4) The Italian ciitizen, therefore, has a huge responsibility. Voting for his ideal party might not necessarily be the best choice for his nation.

    As you well know, I always put the nation’s interest at the very top. And therefore, yes, one should choose between PDL and PD only in order to safeguard national interest, which obviously takes priority over individual interest. Moreover, I strongly believe that everything that is humanly possible should be done to prevent the communists from gaining any form of power.

    Let’s be practical Jacques, it’s not the right moment to dream about the ideal democratic representation in parliament. Facts, facts and good governance MUST take over.

  6. A similarity between the Italian and Maltese experience is possibly that of the fear factor. Communism (there was indeed some basis to justify concerns) used to be the reason why anti-democratic initiatives such as gladio (its broad significance) were ‘tolerated’. Yet this attitude – need to keep out the perikuluzi/ifissru inkwiet ‘reds’ by all means fair and foul extended well beyond a ‘justifiable’ point. The result? Institutionalised corruption that included the part-psedo socialist party that clipped the left vote to ensure uninterrupted governors and subsequent stagnation. The result – anni di piombo/compromesso storico/the Aldo Moro debacle. And who were the ultimate beneficiaries in all this? With Craxi’s downfall one may have had no option but to emerge from the group to hold the beneficiaries’ fort.

    The Italian Communists today represent a voice that challenges the basic tenets of Capitalism; I personally see this as an important issue that may hopefully render capitalism a better option, but then not important enough to allocate my vote to it (one can only squeeze so much from a vote). Still I feel that it is an important voice in a richly diversified parliament. But, when it then comes to the governance issue, i must admit at feeling lost. Given that the communists try to negotiate a much larger slice of influence than their grass-root support seems to ‘merit’ (a subjective opinion I hate making but there are times when subjective opinions become necessary – a reason perhaps why we should not abuse of subjective opinions), than such lobby group should not, for a time being, have the power to decide if a government stands or falls.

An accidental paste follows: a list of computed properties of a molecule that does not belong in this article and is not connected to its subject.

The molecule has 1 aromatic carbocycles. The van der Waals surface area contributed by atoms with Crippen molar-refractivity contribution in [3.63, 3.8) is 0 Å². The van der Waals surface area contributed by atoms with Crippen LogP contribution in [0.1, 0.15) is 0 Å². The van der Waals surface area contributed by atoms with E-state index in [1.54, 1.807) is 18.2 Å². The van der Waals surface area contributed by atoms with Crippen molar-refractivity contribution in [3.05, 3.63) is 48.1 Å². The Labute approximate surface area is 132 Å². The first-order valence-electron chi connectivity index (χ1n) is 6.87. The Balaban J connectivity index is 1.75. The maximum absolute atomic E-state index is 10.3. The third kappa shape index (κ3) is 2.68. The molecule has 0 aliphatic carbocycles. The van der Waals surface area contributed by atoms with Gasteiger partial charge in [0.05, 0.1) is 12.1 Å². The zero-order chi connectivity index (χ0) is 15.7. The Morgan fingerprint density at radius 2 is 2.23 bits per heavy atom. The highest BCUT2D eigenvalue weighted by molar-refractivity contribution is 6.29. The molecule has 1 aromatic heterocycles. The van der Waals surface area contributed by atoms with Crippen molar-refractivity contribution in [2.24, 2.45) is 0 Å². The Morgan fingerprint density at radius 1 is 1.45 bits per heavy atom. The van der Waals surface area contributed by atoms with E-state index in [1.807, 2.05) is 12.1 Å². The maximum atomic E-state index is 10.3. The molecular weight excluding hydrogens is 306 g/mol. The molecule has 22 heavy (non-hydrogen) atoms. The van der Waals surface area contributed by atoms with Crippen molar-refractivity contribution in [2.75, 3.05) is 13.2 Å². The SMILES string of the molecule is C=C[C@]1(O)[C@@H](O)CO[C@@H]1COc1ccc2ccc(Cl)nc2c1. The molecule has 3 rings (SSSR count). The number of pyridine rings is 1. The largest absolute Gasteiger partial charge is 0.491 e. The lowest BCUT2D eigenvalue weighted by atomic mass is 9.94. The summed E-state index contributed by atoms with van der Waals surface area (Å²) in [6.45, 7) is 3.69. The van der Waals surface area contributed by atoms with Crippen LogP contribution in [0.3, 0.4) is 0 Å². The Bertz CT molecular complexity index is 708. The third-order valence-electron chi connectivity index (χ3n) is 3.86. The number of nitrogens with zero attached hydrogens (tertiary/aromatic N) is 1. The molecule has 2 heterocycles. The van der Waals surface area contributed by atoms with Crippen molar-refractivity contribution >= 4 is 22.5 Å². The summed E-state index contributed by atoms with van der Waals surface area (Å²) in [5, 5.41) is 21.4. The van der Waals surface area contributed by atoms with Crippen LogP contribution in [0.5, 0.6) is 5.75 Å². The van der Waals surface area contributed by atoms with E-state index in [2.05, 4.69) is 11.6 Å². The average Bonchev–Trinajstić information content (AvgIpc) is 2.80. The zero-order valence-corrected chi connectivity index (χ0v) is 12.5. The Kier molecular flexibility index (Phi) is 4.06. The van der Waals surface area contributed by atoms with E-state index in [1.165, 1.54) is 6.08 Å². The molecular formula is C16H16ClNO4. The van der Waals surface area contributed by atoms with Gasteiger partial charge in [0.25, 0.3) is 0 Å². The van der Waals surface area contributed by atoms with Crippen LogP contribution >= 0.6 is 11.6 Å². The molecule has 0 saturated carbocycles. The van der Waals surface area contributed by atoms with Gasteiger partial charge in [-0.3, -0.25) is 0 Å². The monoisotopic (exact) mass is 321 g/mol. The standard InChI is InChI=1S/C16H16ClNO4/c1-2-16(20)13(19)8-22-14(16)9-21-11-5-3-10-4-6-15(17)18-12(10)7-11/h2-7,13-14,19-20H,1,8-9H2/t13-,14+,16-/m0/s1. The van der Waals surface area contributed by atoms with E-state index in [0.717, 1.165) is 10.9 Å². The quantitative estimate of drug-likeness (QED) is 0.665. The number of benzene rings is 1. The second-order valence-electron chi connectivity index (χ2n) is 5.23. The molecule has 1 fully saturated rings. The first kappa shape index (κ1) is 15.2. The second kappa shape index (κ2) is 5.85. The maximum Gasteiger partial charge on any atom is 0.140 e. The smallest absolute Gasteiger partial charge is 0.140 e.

7. Anton Says:
    March 27, 2008 at 12:35 am

    “Let’s be practical Jacques, it’s not the right moment to dream about the ideal democratic representation in parliament. Facts, facts and good governance MUST take over.”

    Yes, facts, facts and good governance MUST take over:

    http://www.timesofmalta.com/articles/view/20080327/opinion/editorial

    Thursday, 27th March 2008
    Editorial
    Partnership for peace: A bolt from the blue

    “What is striking here, however, is how the Prime Minister, who made it the central tenet of his electoral campaign that his would be “a government of all the people”, transparent and accountable for all its actions, can, within a few days of being returned to office, make a unilateral decision without in any way consulting the opposition on a subject that divides large sections of our population, irrespective of whether that is justifiable or not.

    This is worrying to say the least as it lays the Prime Minister open to the accusations of arrogance to which his first Administration was so prone. While it might be argued that the opposition is in disarray and the need to deal with the issue was timely, it still remains a strategic decision taken opportunistically without broad consultation in an area of politics – foreign affairs – where there has recently been remarkable consensus between the government and the opposition.”

    “The initiative to reactivate PfP is commendable but the cack-handed manner of its presentation is disappointing.”

    Once again, what did Anton say?

    Oh yes: “Facts, facts and good governance MUST take over.”